Microelectronics can be used to control and monitor the behavior of biological robots, also known as bio-bots. These devices are typically composed of living cells that have been genetically modified or engineered to respond to specific stimuli, such as electrical signals or chemical compounds. By integrating microelectronics into the design of these bio-bots, researchers can remotely control and monitor their movements and actions, allowing for more precise and accurate manipulation of biological systems. This technology has a wide range of potential applications, including in medicine, agriculture, and environmental monitoring.
They started by walking. Then they saw the light. Miniature biological robots now have a new trick: remote control. According to researchers from the University of Illinois Urbana-Champaign, Northwestern University, and other institutions, the hybrid “eBiobots” are the first to combine soft materials, living muscle, and microelectronics. They published their centimeter-scale biological machines in the journal Science Robotics.
“Integrating microelectronics allows the merger of the biological world and the electronics world, both with many advantages of their own, to now produce these electronic biobots and machines that could be useful for many medical, sensing, and environmental applications in the future,” said study co-leader Rashid Bashir, an Illinois professor of bioengineering and dean of the Grainger College of Engineering.
By creating the first hybrid bioelectronic robot, we are paving the way for a new paradigm of applications for health care innovation, such as in-situ biopsies and analysis, minimally invasive surgery, or even cancer detection within the human body.Zhengwei Li
Bashir’s lab was the first to develop biobots, which are small biological robots powered by mouse muscle tissue grown on a soft 3D-printed polymer skeleton. In 2012, they demonstrated walking biobots, and in 2016, they demonstrated light-activated biobots. The light activation provided the researchers with some control, but practical applications were limited by the issue of how to deliver light pulses to the biobots outside of a lab setting.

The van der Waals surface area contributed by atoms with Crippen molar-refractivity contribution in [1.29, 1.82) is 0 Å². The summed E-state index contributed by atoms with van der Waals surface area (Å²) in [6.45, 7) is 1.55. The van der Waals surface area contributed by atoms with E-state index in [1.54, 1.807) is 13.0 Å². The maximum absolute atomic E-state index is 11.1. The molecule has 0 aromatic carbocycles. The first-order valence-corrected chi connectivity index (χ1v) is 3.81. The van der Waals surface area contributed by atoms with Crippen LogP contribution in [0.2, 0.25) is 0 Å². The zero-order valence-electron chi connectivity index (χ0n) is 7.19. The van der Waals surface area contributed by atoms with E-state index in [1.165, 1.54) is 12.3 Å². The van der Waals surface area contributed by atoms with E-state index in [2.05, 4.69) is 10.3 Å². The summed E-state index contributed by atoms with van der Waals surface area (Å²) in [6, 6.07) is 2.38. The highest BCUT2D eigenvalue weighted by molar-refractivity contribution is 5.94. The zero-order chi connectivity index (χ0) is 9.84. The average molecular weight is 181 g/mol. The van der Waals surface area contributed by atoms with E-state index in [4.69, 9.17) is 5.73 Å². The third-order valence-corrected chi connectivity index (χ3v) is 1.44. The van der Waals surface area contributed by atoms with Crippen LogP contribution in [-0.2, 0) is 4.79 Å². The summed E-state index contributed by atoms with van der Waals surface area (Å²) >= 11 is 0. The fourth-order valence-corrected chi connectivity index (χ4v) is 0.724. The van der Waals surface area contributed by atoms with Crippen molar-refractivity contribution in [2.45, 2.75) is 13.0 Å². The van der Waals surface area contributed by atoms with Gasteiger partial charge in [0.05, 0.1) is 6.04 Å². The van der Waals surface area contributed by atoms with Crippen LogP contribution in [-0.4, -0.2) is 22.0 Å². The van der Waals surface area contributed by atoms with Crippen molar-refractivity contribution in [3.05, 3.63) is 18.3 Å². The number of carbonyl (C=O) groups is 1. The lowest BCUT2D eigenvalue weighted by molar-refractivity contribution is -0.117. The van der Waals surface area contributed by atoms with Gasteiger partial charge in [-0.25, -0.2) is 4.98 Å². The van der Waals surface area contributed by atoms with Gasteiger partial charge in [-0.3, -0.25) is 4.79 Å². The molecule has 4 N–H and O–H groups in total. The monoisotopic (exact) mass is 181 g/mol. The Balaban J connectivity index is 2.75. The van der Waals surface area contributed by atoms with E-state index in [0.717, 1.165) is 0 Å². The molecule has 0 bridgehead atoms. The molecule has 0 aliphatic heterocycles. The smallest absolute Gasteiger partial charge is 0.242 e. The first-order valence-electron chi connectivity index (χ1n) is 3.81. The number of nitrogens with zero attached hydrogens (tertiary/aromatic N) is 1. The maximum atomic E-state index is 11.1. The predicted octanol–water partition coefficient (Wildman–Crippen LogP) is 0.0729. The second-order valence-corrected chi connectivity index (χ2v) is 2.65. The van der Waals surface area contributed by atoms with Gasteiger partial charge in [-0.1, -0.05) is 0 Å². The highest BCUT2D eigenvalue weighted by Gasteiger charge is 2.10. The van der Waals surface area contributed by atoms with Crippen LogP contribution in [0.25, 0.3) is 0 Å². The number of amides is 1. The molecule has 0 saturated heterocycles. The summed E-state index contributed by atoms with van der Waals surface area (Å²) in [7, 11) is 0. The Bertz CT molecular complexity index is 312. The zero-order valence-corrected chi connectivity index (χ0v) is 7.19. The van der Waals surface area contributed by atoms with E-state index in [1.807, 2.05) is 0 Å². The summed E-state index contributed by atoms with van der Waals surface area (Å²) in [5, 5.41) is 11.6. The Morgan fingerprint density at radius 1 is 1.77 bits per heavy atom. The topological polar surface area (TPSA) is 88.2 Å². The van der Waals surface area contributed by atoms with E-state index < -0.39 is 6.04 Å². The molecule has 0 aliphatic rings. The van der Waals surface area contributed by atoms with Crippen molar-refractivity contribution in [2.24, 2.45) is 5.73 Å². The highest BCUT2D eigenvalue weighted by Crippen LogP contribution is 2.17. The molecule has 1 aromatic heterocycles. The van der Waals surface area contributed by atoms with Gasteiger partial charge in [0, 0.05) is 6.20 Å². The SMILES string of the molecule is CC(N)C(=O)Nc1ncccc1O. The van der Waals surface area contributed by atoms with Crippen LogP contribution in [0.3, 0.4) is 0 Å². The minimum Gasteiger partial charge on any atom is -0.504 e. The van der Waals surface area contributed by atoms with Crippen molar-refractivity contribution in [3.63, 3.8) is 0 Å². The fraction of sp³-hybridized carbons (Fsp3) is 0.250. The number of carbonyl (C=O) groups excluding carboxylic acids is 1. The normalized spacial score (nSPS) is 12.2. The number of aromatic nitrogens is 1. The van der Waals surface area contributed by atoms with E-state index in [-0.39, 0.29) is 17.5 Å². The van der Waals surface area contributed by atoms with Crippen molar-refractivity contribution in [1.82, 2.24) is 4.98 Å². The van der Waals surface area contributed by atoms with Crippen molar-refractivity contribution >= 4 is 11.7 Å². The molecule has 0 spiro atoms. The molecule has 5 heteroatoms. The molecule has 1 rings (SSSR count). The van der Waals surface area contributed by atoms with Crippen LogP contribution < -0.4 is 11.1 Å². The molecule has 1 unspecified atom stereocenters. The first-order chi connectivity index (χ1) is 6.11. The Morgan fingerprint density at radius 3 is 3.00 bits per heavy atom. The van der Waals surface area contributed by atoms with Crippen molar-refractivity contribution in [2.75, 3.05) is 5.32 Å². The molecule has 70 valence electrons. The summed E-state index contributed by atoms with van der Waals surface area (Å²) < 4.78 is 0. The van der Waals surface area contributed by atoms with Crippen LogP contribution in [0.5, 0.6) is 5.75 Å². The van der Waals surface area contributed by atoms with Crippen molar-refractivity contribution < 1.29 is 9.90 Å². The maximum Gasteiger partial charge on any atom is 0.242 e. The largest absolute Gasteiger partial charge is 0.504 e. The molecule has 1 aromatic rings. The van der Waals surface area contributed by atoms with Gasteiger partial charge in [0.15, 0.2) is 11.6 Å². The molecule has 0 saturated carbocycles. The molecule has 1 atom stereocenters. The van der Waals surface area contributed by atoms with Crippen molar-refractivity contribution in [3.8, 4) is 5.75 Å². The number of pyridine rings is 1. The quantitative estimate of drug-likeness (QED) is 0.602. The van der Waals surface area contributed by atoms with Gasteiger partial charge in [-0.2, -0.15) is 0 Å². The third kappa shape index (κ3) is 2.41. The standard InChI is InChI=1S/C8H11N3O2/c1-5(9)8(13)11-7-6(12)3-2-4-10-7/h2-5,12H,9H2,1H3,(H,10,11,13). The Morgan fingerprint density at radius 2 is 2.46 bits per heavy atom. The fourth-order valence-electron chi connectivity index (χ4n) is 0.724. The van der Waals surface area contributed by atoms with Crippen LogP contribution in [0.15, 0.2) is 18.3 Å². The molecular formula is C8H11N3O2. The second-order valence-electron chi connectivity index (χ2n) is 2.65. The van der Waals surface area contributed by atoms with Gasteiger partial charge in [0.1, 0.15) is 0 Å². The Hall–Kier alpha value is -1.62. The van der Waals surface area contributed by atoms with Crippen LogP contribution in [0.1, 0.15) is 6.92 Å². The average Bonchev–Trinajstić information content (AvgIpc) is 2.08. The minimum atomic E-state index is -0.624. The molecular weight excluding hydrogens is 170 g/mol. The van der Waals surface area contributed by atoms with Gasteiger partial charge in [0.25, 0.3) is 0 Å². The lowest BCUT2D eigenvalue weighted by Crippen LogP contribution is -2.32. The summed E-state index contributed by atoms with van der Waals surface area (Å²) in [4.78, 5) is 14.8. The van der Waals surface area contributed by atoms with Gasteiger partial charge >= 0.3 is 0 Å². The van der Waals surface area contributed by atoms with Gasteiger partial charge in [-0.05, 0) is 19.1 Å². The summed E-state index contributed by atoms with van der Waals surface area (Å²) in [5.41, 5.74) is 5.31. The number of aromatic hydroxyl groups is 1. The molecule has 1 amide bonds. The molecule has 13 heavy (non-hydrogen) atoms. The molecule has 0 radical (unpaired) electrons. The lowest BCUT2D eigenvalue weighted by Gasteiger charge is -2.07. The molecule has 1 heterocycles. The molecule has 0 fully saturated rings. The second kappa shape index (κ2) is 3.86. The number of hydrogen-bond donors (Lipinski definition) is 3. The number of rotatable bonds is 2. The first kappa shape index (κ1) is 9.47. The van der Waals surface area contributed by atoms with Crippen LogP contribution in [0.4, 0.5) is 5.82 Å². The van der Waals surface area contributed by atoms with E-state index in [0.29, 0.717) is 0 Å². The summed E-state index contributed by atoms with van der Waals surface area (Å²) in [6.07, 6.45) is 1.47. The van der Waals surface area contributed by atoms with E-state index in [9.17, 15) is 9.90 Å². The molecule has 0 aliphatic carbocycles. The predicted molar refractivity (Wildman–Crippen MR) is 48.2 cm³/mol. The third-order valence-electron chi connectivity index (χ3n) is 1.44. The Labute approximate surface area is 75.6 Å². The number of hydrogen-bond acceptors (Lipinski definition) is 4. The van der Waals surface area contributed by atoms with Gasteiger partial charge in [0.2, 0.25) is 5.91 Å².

Northwestern University professor John A. Rogers, a pioneer in flexible bioelectronics whose team assisted in the integration of tiny wireless microelectronics and battery-free micro-LEDs, provided the answer. This enabled the researchers to control the eBiobots remotely.
“This unusual combination of technology and biology opens up vast opportunities in creating self-healing, learning, evolving, communicating, and self-organizing engineered systems. We feel that it’s a very fertile ground for future research with specific potential applications in biomedicine and environmental monitoring,” said Rogers, a professor of materials science and engineering, biomedical engineering, and neurological surgery at Northwestern University and director of the Querrey Simpson Institute for Bioelectronics.
The researchers set out to eliminate bulky batteries and tethering wires in order to give the biobots the freedom of movement required for practical applications. According to co-first author Zhengwei Li, an assistant professor of biomedical engineering at the University of Houston, the eBiobots harvest power and provide a regulated output voltage to power the micro-LEDs.
The researchers can send the eBiobots a wireless signal that causes the LEDs to pulse. The LEDs cause the light-sensitive engineered muscle to contract, causing the polymer legs to move, and causing the machines to “walk.” The micro-LEDs are so precise that they can activate specific muscle groups, causing the eBiobot to turn in the desired direction.
The researchers used computational modeling to improve the robustness, speed, and maneuverability of the eBiobot design and component integration. Mattia Gazzola, an Illinois professor of mechanical sciences and engineering, led the simulation and design of the eBiobots. The scaffolds’ iterative design and additive 3D printing enabled rapid cycles of experiments and performance improvement, according to Gazzola and co-first author Xiaotian Zhang, a postdoctoral researcher in Gazzola’s lab.
According to co-first author Youngdeok Kim, who completed the work as a graduate student at Illinois, the design allows for future integration of additional microelectronics, such as chemical and biological sensors, or 3D-printed scaffold parts for functions like pushing or transporting things that the biobots encounter.
The incorporation of electronic sensors or biological neurons would allow the eBiobots to detect and respond to environmental toxins, biomarkers for disease, and other possibilities, according to the researchers.
“By creating the first hybrid bioelectronic robot, we are paving the way for a new paradigm of applications for health care innovation, such as in-situ biopsies and analysis, minimally invasive surgery, or even cancer detection within the human body,” Li explained.